So if the day after the crucifixion was a special Sabbath, it didn't have to occur on a Saturday. And as it turns out, the day after the crucifixion was a special Sabbath. How can I be so sure? Because the Gospel of John flat out tells us. Read this verse (emphasis mine):

"It was the day of preparation, and the Jewish leaders didn’t want the bodies hanging there the next day, which was the Sabbath (and a very special Sabbath, because it was the Passover)." John 19:31 (NLT)

Did you catch that? The day after the crucifixion was a "very special Sabbath." Why? Because in fulfillment of the Passover lamb, Jesus was crucified on Passover. And the day after Passover marks the beginning of the Feast of Unleavened Bread. This is important to note because God commanded the people to observe a special Sabbath on the first day of the Feast of Unleavened Bread (Leviticus 23:6-7). In other words, the day after Passover is always a Sabbath, regardless of what day of the week it falls on.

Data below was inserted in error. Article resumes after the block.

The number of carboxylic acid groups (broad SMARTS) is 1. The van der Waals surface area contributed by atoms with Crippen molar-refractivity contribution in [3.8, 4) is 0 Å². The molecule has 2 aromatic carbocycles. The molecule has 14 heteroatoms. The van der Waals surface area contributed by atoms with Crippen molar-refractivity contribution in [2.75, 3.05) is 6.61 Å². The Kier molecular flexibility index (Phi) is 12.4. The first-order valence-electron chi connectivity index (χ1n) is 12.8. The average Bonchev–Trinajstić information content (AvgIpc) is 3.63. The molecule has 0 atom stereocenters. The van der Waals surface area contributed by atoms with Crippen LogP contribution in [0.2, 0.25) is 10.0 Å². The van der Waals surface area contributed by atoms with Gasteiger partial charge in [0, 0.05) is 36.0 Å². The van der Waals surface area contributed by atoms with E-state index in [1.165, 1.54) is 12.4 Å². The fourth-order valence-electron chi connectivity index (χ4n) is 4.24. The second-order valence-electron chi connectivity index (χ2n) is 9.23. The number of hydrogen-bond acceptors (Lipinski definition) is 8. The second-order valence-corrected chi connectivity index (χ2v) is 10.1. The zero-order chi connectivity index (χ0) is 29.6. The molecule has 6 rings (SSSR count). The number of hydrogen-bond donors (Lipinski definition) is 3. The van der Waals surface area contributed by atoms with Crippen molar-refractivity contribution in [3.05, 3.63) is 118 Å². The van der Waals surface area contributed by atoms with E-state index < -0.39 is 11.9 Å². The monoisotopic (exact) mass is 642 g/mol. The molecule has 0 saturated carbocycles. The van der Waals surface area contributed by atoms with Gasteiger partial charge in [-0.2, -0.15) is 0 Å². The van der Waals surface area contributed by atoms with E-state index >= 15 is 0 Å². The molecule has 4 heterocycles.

Because of this, it's not necessary to assume Jesus was crucified on a Friday. Nevertheless, the traditional idea of Good Friday took hold because of the erroneous belief all Sabbaths occur on Saturday.

Biblical Days and Sabbaths

To fully understand the timing of the resurrection, you need to understand the Jewish calendar. Not only did God decree seven special Sabbaths in addition to the regular Saturday Sabbath, but a day on the Jewish calendar begins and ends at a different time than we're used to. This too has been a source of confusion.

On the Jewish calendar, a new day begins after sunset, not after midnight (Genesis 1:5). Each new day begins with nighttime which lasts from sunset to sunrise (one night). And after sunrise, daytime begins and lasts until sunset (one day). So a full day from sunset to sunset equals one night and one day. This is an important point to remember, because it's pivotal to Jesus's fulfillment of "the sign of Jonah" (Matthew 12:40).